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# hill climbing local search algorithm def hillclimbing(X, y, objective, solution, n_iter, step_size): # evaluate the initial point solution_eval = objective(X, y, solution) # run the hill climb for i in range(n_iter): # take a step candidate = solution + randn(len(solution)) * step_size # evaluate candidate point candidte_eval = objective(X, y, candidate) # check if we should keep the new point if candidte_eval >= solution_eval: # store the new point solution, solution_eval = candidate, candidte_eval # report progress print(‘>%d %.5f’ % (i, solution_eval)) return [solution, solution_eval] |

We can then call this function, passing in a set of weights as the initial solution and the training dataset as the dataset to optimize the model against.

... # define the total iterations n_iter = 1000 # define the maximum step size step_size = 0.05 # determine the number of weights n_weights = X.shape[1] + 1 # define the initial solution solution = rand(n_weights) # perform the hill climbing search weights, score = hillclimbing(X_train, y_train, objective, solution, n_iter, step_size) print(‘Done!’) print(‘f(%s) = %f’ % (weights, score)) |

Finally, we can evaluate the best model on the test dataset and report the performance.

... # generate predictions for the test dataset yhat = predict_dataset(X_test, weights) # calculate accuracy score = accuracy_score(y_test, yhat) print(‘Test Accuracy: %.5f’ % (score * 100)) |

Tying this together, the complete example of optimizing the weights of a Perceptron model on the synthetic binary optimization dataset is listed below.

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# hill climbing to optimize weights of a perceptron model for classification from numpy import asarray from numpy.random import randn from numpy.random import rand from sklearn.datasets import make_classification from sklearn.model_selection import train_test_split from sklearn.metrics import accuracy_score
# transfer function def transfer(activation): if activation >= 0.0: return 1 return 0
# activation function def activate(row, weights): # add the bias, the last weight activation = weights[–1] # add the weighted input for i in range(len(row)): activation += weights[i] * row[i] return activation
# # use model weights to predict 0 or 1 for a given row of data def predict_row(row, weights): # activate for input activation = activate(row, weights) # transfer for activation return transfer(activation)
# use model weights to generate predictions for a dataset of rows def predict_dataset(X, weights): yhats = list() for row in X: yhat = predict_row(row, weights) yhats.append(yhat) return yhats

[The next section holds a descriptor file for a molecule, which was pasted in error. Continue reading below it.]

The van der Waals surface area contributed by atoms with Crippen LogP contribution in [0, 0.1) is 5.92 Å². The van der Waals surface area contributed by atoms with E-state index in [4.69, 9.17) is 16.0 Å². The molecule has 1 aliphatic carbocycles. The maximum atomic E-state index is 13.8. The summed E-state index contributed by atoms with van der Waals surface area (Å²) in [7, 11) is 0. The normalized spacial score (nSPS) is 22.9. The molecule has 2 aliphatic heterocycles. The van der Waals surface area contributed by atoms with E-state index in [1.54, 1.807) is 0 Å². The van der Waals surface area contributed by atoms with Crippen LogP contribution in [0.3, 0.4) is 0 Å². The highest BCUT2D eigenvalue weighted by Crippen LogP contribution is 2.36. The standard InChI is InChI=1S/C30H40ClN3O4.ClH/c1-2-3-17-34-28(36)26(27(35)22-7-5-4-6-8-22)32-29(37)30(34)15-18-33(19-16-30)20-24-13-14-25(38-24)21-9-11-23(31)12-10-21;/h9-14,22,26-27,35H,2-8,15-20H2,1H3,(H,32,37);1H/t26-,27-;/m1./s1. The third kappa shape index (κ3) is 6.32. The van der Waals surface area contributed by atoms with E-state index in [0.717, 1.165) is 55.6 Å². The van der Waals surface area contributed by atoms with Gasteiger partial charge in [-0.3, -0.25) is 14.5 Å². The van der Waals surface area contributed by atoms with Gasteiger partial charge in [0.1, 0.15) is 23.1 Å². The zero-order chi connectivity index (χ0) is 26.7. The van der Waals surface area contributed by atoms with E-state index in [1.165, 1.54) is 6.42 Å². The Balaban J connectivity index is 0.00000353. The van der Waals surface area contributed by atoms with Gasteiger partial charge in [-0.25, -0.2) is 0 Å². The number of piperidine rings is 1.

# objective function def objective(X, y, weights): # generate predictions for dataset yhat = predict_dataset(X, weights) # calculate accuracy score = accuracy_score(y, yhat) return score
# hill climbing local search algorithm def hillclimbing(X, y, objective, solution, n_iter, step_size): # evaluate the initial point solution_eval = objective(X, y, solution) # run the hill climb for i in range(n_iter): # take a step candidate = solution + randn(len(solution)) * step_size # evaluate candidate point candidte_eval = objective(X, y, candidate) # check if we should keep the new point if candidte_eval >= solution_eval: # store the new point solution, solution_eval = candidate, candidte_eval # report progress print(‘>%d %.5f’ % (i, solution_eval)) return [solution, solution_eval]
# define dataset # split into train test sets X_train, X_test, y_train, y_test = train_test_split(X, y, test_size=0.33) # define the total iterations n_iter = 1000 # define the maximum step size step_size = 0.05 # determine the number of weights n_weights = X.shape[1] + 1 # define the initial solution solution = rand(n_weights) # perform the hill climbing search weights, score = hillclimbing(X_train, y_train, objective, solution, n_iter, step_size) print(‘Done!’) print(‘f(%s) = %f’ % (weights, score)) # generate predictions for the test dataset yhat = predict_dataset(X_test, weights) # calculate accuracy score = accuracy_score(y_test, yhat) print(‘Test Accuracy: %.5f’ % (score * 100)) |

Running the example will report the iteration number and classification accuracy each time there is an improvement made to the model.

At the end of the search, the performance of the best set of weights on the training dataset is reported and the performance of the same model on the test dataset is calculated and reported.

**Note**: Your results may vary given the stochastic nature of the algorithm or evaluation procedure, or differences in numerical precision. Consider running the example a few times and compare the average outcome.

In this case, we can see that the optimization algorithm found a set of weights that achieved about 88.5 percent accuracy on the training dataset and about 81.8 percent accuracy on the test dataset.

1 2 3 4 5 6 7 8 9 10 11 12 13 14 15 16 17 18 19 |
… >111 0.88060 >119 0.88060 >126 0.88209 >134 0.88209 >205 0.88209 >262 0.88209 >280 0.88209 >293 0.88209 >297 0.88209 >336 0.88209 >373 0.88209 >437 0.88358 >463 0.88507 >630 0.88507 >701 0.88507 Done! f([ 0.0097317 0.13818088 1.17634326 -0.04296336 0.00485813 -0.14767616]) = 0.885075 Test Accuracy: 81.81818 |

Now that we are familiar with how to manually optimize the weights of a Perceptron model, let’s look at how we can extend the example to optimize the weights of a Multilayer Perceptron (MLP) model.

## Optimize a Multilayer Perceptron

A Multilayer Perceptron (MLP) model is a neural network with one or more layers, where each layer has one or more nodes.

It is an extension of a Perceptron model and is perhaps the most widely used neural network (deep learning) model.

In this section, we will build on what we learned in the previous section to optimize the weights of MLP models with an arbitrary number of layers and nodes per layer.

First, we will develop the model and test it with random weights, then use stochastic hill climbing to optimize the model weights.